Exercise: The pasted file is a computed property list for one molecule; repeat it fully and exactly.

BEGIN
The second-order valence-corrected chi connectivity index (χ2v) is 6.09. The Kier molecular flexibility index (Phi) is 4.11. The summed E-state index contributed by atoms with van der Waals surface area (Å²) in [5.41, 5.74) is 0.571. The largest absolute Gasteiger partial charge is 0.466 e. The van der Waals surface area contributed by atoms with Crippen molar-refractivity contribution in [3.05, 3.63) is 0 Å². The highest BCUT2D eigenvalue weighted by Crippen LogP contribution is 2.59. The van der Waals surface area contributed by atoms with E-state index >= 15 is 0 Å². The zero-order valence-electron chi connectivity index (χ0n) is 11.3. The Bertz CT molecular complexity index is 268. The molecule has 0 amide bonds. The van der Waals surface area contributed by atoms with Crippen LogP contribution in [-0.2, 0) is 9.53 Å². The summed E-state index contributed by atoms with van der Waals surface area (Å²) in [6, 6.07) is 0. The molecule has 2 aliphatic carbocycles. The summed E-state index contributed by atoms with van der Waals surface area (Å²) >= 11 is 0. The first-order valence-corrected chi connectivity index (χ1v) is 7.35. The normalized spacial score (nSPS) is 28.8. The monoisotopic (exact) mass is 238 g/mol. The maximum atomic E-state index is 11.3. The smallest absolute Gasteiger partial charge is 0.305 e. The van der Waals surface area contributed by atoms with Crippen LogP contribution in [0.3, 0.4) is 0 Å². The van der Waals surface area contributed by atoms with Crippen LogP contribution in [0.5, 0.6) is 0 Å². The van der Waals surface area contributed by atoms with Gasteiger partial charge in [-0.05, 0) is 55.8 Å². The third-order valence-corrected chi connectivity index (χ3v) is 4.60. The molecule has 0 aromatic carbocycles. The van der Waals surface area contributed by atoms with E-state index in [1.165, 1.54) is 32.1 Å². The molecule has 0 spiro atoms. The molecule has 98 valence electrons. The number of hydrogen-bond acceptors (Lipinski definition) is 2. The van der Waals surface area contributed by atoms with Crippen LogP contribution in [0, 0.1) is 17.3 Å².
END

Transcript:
The second-order valence-corrected chi connectivity index (χ2v) is 6.09. The Kier molecular flexibility index (Phi) is 4.11. The summed E-state index contributed by atoms with van der Waals surface area (Å²) in [5.41, 5.74) is 0.571. The largest absolute Gasteiger partial charge is 0.466 e. The van der Waals surface area contributed by atoms with Crippen molar-refractivity contribution in [3.05, 3.63) is 0 Å². The highest BCUT2D eigenvalue weighted by Crippen LogP contribution is 2.59. The van der Waals surface area contributed by atoms with E-state index >= 15 is 0 Å². The zero-order valence-electron chi connectivity index (χ0n) is 11.3. The Bertz CT molecular complexity index is 268. The molecule has 0 amide bonds. The van der Waals surface area contributed by atoms with Crippen LogP contribution in [-0.2, 0) is 9.53 Å². The summed E-state index contributed by atoms with van der Waals surface area (Å²) in [6, 6.07) is 0. The molecule has 2 aliphatic carbocycles. The summed E-state index contributed by atoms with van der Waals surface area (Å²) >= 11 is 0. The first-order valence-corrected chi connectivity index (χ1v) is 7.35. The normalized spacial score (nSPS) is 28.8. The monoisotopic (exact) mass is 238 g/mol. The maximum atomic E-state index is 11.3. The smallest absolute Gasteiger partial charge is 0.305 e. The van der Waals surface area contributed by atoms with Crippen LogP contribution in [0.3, 0.4) is 0 Å². The van der Waals surface area contributed by atoms with Crippen LogP contribution in [0.5, 0.6) is 0 Å². The van der Waals surface area contributed by atoms with Gasteiger partial charge in [-0.05, 0) is 55.8 Å². The third-order valence-corrected chi connectivity index (χ3v) is 4.60. The molecule has 0 aromatic carbocycles. The van der Waals surface area contributed by atoms with E-state index in [1.165, 1.54) is 32.1 Å². The molecule has 0 spiro atoms. The molecule has 98 valence electrons. The number of hydrogen-bond acceptors (Lipinski definition) is 2. The van der Waals surface area contributed by atoms with Crippen LogP contribution in [0, 0.1) is 17.3 Å².